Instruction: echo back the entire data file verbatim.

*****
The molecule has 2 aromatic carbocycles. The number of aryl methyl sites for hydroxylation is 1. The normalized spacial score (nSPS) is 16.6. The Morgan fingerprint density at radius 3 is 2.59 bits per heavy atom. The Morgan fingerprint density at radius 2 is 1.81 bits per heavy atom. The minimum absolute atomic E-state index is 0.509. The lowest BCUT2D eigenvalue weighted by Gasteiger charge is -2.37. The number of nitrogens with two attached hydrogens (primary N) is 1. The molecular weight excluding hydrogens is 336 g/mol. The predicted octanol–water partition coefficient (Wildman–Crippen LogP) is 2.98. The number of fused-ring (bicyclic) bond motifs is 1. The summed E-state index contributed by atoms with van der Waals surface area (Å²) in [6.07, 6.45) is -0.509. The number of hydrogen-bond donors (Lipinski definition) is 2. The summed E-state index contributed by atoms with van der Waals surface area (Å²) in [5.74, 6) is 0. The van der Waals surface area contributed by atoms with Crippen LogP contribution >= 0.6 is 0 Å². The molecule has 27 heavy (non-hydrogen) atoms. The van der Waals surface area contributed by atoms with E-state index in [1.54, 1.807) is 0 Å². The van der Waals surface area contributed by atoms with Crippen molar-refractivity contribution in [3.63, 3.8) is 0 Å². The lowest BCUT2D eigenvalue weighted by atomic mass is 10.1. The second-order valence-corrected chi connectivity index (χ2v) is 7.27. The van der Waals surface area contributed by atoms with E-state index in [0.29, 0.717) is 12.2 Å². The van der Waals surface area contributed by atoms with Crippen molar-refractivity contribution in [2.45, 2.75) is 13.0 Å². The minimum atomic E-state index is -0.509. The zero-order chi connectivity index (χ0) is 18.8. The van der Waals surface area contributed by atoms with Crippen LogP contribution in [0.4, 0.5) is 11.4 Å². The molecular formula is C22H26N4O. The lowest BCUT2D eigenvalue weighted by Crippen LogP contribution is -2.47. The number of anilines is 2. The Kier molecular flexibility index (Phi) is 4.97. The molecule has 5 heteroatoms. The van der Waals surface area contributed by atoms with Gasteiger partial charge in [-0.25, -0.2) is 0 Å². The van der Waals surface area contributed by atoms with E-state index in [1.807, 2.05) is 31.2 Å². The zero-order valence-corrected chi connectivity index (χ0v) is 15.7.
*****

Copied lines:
The molecule has 2 aromatic carbocycles. The number of aryl methyl sites for hydroxylation is 1. The normalized spacial score (nSPS) is 16.6. The Morgan fingerprint density at radius 3 is 2.59 bits per heavy atom. The Morgan fingerprint density at radius 2 is 1.81 bits per heavy atom. The minimum absolute atomic E-state index is 0.509. The lowest BCUT2D eigenvalue weighted by Gasteiger charge is -2.37. The number of nitrogens with two attached hydrogens (primary N) is 1. The molecular weight excluding hydrogens is 336 g/mol. The predicted octanol–water partition coefficient (Wildman–Crippen LogP) is 2.98. The number of fused-ring (bicyclic) bond motifs is 1. The summed E-state index contributed by atoms with van der Waals surface area (Å²) in [6.07, 6.45) is -0.509. The number of hydrogen-bond donors (Lipinski definition) is 2. The summed E-state index contributed by atoms with van der Waals surface area (Å²) in [5.74, 6) is 0. The van der Waals surface area contributed by atoms with Crippen LogP contribution >= 0.6 is 0 Å². The molecule has 27 heavy (non-hydrogen) atoms. The van der Waals surface area contributed by atoms with E-state index in [1.54, 1.807) is 0 Å². The van der Waals surface area contributed by atoms with Crippen molar-refractivity contribution in [3.63, 3.8) is 0 Å². The lowest BCUT2D eigenvalue weighted by atomic mass is 10.1. The second-order valence-corrected chi connectivity index (χ2v) is 7.27. The van der Waals surface area contributed by atoms with E-state index in [0.29, 0.717) is 12.2 Å². The van der Waals surface area contributed by atoms with Crippen molar-refractivity contribution in [2.45, 2.75) is 13.0 Å². The minimum atomic E-state index is -0.509. The zero-order chi connectivity index (χ0) is 18.8. The van der Waals surface area contributed by atoms with Crippen LogP contribution in [0.4, 0.5) is 11.4 Å². The molecular formula is C22H26N4O. The lowest BCUT2D eigenvalue weighted by Crippen LogP contribution is -2.47. The number of anilines is 2. The Kier molecular flexibility index (Phi) is 4.97. The molecule has 5 heteroatoms. The van der Waals surface area contributed by atoms with Gasteiger partial charge in [-0.25, -0.2) is 0 Å². The van der Waals surface area contributed by atoms with E-state index in [1.807, 2.05) is 31.2 Å². The zero-order valence-corrected chi connectivity index (χ0v) is 15.7.